displaying the image of said second raster file of front side of said printed sheet on a display device simultaneously with the image of said second raster file of back side of said sheet, image of back side of said sheet being mirror imaged but in correct spatial registration to image of front side, said simultaneous display creating the appearance of a said sheet being printed on transparent material.
2. A method for color proofing as claimed in claim 1 wherein said display device is a color display and a different color is used to display each one of the said imposed and rasterized files.
3. A method for color proofing as claimed in claim 1 wherein said second raster file is generated by a rastering device identical in operation to rastering device used to generate said first raster file in order to eliminate errors in proofing caused by differences in rastering.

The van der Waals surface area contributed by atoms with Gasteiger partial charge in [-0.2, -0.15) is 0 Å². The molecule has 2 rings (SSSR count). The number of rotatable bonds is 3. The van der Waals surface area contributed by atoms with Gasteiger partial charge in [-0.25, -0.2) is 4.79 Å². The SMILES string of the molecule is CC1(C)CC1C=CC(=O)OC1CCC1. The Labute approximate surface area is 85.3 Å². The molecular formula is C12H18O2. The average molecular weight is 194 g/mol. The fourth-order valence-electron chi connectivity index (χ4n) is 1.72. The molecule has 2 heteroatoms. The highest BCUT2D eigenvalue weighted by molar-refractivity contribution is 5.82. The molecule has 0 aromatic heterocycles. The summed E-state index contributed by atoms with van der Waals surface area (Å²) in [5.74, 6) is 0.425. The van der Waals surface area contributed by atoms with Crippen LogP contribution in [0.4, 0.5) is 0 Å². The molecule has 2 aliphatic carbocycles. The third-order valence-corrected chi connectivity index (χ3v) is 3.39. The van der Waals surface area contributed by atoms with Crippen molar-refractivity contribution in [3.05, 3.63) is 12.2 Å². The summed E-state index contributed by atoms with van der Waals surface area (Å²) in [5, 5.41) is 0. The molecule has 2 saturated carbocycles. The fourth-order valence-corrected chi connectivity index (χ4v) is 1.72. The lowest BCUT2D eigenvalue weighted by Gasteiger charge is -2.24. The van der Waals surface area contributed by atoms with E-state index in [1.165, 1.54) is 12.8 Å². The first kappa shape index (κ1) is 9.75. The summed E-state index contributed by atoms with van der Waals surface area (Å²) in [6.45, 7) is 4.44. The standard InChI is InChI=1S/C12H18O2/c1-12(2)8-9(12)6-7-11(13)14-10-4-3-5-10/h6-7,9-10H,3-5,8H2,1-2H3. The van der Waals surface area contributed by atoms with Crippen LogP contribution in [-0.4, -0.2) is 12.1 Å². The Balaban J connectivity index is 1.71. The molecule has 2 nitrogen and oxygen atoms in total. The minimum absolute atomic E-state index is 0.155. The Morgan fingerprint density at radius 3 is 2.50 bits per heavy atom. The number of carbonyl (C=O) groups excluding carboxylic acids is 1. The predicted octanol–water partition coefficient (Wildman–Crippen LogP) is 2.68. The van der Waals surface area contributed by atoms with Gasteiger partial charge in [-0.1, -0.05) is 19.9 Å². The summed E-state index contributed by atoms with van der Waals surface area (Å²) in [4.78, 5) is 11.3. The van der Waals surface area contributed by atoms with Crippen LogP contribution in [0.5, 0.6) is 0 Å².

4. A method for color proofing as claimed in claim 1 wherein the said printed sheet is printed in multiple colors, each one of said colors using a separate raster file, and any combination of said second low resolution raster files can be displayed simultaneously in order to check trapping as well as front-to-back registration.